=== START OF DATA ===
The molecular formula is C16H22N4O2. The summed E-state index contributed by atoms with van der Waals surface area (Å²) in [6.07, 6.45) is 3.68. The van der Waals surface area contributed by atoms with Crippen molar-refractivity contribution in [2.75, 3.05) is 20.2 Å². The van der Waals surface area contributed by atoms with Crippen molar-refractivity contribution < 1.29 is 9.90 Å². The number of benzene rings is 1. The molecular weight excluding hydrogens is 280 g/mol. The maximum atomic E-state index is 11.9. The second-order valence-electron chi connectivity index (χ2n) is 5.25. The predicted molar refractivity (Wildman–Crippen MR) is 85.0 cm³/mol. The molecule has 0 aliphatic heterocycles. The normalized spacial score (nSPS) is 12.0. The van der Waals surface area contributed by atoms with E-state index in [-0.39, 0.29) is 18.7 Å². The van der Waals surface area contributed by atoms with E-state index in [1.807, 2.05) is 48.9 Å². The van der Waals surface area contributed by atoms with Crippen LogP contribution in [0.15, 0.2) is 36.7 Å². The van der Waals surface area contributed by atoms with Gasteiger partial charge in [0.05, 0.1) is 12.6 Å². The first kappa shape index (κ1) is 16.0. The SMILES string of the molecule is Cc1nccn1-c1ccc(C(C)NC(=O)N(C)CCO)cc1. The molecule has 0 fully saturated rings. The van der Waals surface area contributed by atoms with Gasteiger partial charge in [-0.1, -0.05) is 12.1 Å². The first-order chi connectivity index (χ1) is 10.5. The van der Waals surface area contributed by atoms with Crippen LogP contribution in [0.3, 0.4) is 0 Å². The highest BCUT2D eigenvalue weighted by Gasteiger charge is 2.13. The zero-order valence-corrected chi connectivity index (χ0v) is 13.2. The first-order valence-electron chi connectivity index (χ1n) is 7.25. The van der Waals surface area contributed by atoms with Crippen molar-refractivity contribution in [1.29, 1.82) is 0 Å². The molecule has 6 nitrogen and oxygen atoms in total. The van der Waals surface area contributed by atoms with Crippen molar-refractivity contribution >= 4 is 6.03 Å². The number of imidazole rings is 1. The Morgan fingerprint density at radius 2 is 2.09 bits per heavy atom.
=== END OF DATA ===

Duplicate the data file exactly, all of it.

The molecular formula is C16H22N4O2. The summed E-state index contributed by atoms with van der Waals surface area (Å²) in [6.07, 6.45) is 3.68. The van der Waals surface area contributed by atoms with Crippen molar-refractivity contribution in [2.75, 3.05) is 20.2 Å². The van der Waals surface area contributed by atoms with Crippen molar-refractivity contribution < 1.29 is 9.90 Å². The number of benzene rings is 1. The molecular weight excluding hydrogens is 280 g/mol. The maximum atomic E-state index is 11.9. The second-order valence-electron chi connectivity index (χ2n) is 5.25. The predicted molar refractivity (Wildman–Crippen MR) is 85.0 cm³/mol. The molecule has 0 aliphatic heterocycles. The normalized spacial score (nSPS) is 12.0. The van der Waals surface area contributed by atoms with E-state index in [-0.39, 0.29) is 18.7 Å². The van der Waals surface area contributed by atoms with E-state index in [1.807, 2.05) is 48.9 Å². The van der Waals surface area contributed by atoms with Crippen LogP contribution in [0.15, 0.2) is 36.7 Å². The van der Waals surface area contributed by atoms with Gasteiger partial charge in [0.05, 0.1) is 12.6 Å². The first kappa shape index (κ1) is 16.0. The SMILES string of the molecule is Cc1nccn1-c1ccc(C(C)NC(=O)N(C)CCO)cc1. The molecule has 0 fully saturated rings. The van der Waals surface area contributed by atoms with Gasteiger partial charge in [-0.1, -0.05) is 12.1 Å². The first-order chi connectivity index (χ1) is 10.5. The van der Waals surface area contributed by atoms with Crippen LogP contribution in [0.3, 0.4) is 0 Å². The highest BCUT2D eigenvalue weighted by Gasteiger charge is 2.13. The zero-order valence-corrected chi connectivity index (χ0v) is 13.2. The first-order valence-electron chi connectivity index (χ1n) is 7.25. The van der Waals surface area contributed by atoms with Crippen molar-refractivity contribution in [1.29, 1.82) is 0 Å². The molecule has 6 nitrogen and oxygen atoms in total. The van der Waals surface area contributed by atoms with Crippen molar-refractivity contribution >= 4 is 6.03 Å². The number of imidazole rings is 1. The Morgan fingerprint density at radius 2 is 2.09 bits per heavy atom.